Kirkus Reviews
"Had Gadya" or "One Little Goat" traditionally brings the annual Passover Seder to a close as families jubilantly sing each portion over and over again. Unlike the classic 1979 Marilyn Hirsh school-play version, Chwast illustrates the characters of the goat, cat, dog, stick, fire, water, ox, butcher, angel of death and God with an Eastern European folktale flavor, but almost ignores the cumulative repetition other than the traditional last line of "Had gadya," thus curtailing the fun of the lively vocal participation. He displays each addition at the top of the page, while scenes of a village life with holiday preparations are below in bright-colored acrylic, though unappealingly clotted, folk-art paintings. Backmatter includes the musical score and the original Aramaic version with suggestions for dramatic acting, as well as a good explanation by Rabbi Michael Strassfeld on the history and symbolic meaning of the song. (Picture book. 3-7)
From the Publisher

“The simple yet thorough explanations and interpretations will provide a boon for parents seeking to help their children understand the relevance of the simple folk song to the greater mysteries of this important Jewish holy day.” —The Bulletin of the Center for Children's Books

“Exuberant . . . bound to add to the pleasure of the Seder even as it provokes some lively arguments.” —Booklist

“Chwast, a noted graphic artist, puts the traditional song in a fresh new setting.” —Washington Post Book World

“Delightful. Chwast's paintings are at once whimsical and powerful.” —The Jewish Week

“As an artist whose immediately recognizable images are at once primitive and childlike, yet sophisticated and modern, who better than Seymour Chwast to capture the Seder's [traditional last song].” —The Forward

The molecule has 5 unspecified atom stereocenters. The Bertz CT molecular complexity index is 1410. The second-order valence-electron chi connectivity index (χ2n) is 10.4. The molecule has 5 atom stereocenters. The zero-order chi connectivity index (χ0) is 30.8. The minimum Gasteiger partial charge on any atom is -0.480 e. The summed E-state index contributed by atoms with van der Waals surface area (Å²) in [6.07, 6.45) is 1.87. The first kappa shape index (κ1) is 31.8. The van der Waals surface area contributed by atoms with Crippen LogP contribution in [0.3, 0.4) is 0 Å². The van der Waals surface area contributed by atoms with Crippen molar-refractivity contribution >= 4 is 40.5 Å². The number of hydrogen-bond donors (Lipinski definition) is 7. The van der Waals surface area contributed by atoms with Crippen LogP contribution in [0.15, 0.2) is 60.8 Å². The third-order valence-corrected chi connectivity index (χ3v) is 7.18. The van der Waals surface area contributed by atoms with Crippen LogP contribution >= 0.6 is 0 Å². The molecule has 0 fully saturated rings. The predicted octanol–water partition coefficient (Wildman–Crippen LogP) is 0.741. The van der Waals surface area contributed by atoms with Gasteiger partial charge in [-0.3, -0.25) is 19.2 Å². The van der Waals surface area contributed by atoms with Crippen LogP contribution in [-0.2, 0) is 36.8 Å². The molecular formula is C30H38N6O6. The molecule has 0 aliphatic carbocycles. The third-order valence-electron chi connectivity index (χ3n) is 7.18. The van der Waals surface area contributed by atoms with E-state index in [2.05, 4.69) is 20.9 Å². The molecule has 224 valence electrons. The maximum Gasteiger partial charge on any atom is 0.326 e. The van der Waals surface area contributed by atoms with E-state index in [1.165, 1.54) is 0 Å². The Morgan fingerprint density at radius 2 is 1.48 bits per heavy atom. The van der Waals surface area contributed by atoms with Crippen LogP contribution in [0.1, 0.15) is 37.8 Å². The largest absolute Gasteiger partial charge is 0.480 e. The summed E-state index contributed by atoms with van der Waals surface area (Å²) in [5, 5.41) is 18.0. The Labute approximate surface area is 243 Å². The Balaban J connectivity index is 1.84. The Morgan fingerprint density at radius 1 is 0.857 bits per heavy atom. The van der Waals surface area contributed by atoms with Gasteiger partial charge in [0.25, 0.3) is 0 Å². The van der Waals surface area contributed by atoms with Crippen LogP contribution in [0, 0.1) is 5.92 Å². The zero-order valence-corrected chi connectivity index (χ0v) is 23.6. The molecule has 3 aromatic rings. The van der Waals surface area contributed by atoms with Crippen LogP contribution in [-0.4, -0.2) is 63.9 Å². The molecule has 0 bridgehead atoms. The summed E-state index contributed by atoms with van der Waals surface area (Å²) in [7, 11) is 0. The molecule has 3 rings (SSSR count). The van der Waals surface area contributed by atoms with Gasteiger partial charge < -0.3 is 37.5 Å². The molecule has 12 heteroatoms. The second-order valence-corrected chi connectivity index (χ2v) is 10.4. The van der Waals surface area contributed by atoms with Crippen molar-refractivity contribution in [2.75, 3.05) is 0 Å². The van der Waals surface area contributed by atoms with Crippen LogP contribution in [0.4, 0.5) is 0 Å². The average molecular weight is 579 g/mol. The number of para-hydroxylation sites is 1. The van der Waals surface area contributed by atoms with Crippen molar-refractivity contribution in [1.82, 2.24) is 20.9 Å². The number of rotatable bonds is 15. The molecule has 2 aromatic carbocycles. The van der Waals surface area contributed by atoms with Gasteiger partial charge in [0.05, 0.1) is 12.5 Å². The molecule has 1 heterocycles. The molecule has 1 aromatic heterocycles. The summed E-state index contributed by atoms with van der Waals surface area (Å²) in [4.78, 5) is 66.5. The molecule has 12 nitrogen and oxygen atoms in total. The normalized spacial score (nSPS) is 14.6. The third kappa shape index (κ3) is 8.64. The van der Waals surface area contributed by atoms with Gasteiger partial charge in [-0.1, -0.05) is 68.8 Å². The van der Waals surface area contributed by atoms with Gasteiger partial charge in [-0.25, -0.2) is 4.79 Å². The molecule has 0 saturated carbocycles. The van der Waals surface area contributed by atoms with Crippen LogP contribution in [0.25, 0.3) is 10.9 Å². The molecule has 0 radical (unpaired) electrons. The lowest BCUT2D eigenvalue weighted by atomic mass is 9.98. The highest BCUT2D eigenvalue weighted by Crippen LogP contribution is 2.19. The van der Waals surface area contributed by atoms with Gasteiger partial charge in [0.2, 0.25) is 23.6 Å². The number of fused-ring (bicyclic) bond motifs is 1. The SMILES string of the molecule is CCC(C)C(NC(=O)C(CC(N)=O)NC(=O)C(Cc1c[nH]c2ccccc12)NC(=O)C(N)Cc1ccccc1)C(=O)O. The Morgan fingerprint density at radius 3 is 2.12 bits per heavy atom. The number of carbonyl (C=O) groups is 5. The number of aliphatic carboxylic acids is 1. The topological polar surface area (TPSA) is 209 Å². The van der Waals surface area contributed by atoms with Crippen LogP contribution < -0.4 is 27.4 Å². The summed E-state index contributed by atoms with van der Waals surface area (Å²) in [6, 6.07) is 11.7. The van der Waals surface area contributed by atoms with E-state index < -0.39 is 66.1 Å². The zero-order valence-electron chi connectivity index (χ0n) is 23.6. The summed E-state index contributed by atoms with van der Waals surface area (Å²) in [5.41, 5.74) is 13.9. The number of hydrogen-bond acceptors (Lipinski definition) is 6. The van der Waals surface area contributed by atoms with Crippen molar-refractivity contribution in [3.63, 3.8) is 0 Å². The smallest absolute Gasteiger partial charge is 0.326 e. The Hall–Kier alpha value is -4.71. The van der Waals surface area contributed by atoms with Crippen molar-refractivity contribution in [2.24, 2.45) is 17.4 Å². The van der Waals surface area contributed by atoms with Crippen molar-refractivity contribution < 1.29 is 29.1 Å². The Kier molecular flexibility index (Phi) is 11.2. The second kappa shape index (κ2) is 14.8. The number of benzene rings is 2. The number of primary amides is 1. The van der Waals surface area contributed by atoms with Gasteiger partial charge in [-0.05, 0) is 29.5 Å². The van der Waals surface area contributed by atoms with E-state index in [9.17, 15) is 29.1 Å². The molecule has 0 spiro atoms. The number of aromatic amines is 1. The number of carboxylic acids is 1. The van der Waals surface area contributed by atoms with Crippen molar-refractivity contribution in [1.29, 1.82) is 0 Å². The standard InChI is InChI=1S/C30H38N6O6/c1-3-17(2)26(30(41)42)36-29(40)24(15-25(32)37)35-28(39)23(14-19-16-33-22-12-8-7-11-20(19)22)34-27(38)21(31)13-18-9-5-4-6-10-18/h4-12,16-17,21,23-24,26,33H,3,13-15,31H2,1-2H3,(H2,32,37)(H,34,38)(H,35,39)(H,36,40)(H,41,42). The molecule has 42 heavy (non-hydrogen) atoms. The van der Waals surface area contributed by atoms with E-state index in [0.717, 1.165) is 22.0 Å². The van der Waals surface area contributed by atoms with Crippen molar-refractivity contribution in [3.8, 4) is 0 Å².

Product Details

ISBN-13:
9781596432987
Publisher:
Roaring Brook Press
Publication date:
03/28/2007
Edition description:
First Edition
Pages:
32
Product dimensions:
8.16(w) x 9.84(h) x 0.09(d)
Age Range:
6 - 10 Years

Read an Excerpt

An onlu goat, and only goat/My father bought for two zuzim./Had Gadya, had gadya.

Meet the Author

Seymour Chwast is a distinguished graphic artist whose work has influenced two generations of designers and illustrators. He is a cofounder of the Push Pin Studios and a member of the Art Directors Hall of Fame. His work appears in major museums throughout the world, including the Metropolitan Museum of Art.

He based his depiction of the angel on Rabbinic sources, and created the setting of HAD GADYA from his appreciation of the paintings of Marc Chagall and his interest in folk art.

Seymour Chwast is a distinguished graphic artist whose work has influenced two generations of designers and illustrators. He is a cofounder of the Push Pin Studios and a member of the Art Directors Hall of Fame. His work appears in major museums throughout the world, including the Metropolitan Museum of Art.

He based his depiction of the angel on Rabbinic sources, and created the setting of HAD GADYA from his appreciation of the paintings of Marc Chagall and his interest in folk art.